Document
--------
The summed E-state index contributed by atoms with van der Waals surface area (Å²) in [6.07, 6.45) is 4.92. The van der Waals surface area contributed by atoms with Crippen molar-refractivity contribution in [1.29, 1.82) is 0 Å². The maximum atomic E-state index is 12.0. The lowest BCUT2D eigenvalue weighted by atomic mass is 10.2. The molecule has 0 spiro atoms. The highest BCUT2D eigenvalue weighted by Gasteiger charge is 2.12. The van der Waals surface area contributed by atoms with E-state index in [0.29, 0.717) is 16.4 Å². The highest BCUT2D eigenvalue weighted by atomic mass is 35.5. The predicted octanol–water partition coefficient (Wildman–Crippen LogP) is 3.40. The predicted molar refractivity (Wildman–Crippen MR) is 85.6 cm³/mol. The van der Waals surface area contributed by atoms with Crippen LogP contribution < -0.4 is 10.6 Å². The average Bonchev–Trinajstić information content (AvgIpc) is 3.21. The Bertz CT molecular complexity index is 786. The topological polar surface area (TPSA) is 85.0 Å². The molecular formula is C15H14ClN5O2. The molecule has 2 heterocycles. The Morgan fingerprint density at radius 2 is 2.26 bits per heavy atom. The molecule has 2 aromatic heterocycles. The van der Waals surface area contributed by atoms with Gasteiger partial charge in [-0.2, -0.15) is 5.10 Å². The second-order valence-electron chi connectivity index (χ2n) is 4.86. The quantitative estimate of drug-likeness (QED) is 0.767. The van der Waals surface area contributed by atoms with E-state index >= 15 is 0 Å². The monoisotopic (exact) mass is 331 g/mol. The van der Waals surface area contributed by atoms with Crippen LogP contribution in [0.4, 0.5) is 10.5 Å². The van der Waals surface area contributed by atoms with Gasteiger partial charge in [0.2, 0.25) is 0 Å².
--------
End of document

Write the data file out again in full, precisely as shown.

The summed E-state index contributed by atoms with van der Waals surface area (Å²) in [6.07, 6.45) is 4.92. The van der Waals surface area contributed by atoms with Crippen molar-refractivity contribution in [1.29, 1.82) is 0 Å². The maximum atomic E-state index is 12.0. The lowest BCUT2D eigenvalue weighted by atomic mass is 10.2. The molecule has 0 spiro atoms. The highest BCUT2D eigenvalue weighted by Gasteiger charge is 2.12. The van der Waals surface area contributed by atoms with E-state index in [0.29, 0.717) is 16.4 Å². The highest BCUT2D eigenvalue weighted by atomic mass is 35.5. The predicted octanol–water partition coefficient (Wildman–Crippen LogP) is 3.40. The predicted molar refractivity (Wildman–Crippen MR) is 85.6 cm³/mol. The van der Waals surface area contributed by atoms with Crippen LogP contribution < -0.4 is 10.6 Å². The average Bonchev–Trinajstić information content (AvgIpc) is 3.21. The Bertz CT molecular complexity index is 786. The topological polar surface area (TPSA) is 85.0 Å². The molecular formula is C15H14ClN5O2. The molecule has 2 heterocycles. The Morgan fingerprint density at radius 2 is 2.26 bits per heavy atom. The molecule has 2 aromatic heterocycles. The van der Waals surface area contributed by atoms with Gasteiger partial charge in [-0.2, -0.15) is 5.10 Å². The second-order valence-electron chi connectivity index (χ2n) is 4.86. The quantitative estimate of drug-likeness (QED) is 0.767. The van der Waals surface area contributed by atoms with E-state index >= 15 is 0 Å². The monoisotopic (exact) mass is 331 g/mol. The van der Waals surface area contributed by atoms with Crippen LogP contribution in [0.4, 0.5) is 10.5 Å². The van der Waals surface area contributed by atoms with Gasteiger partial charge in [0.2, 0.25) is 0 Å².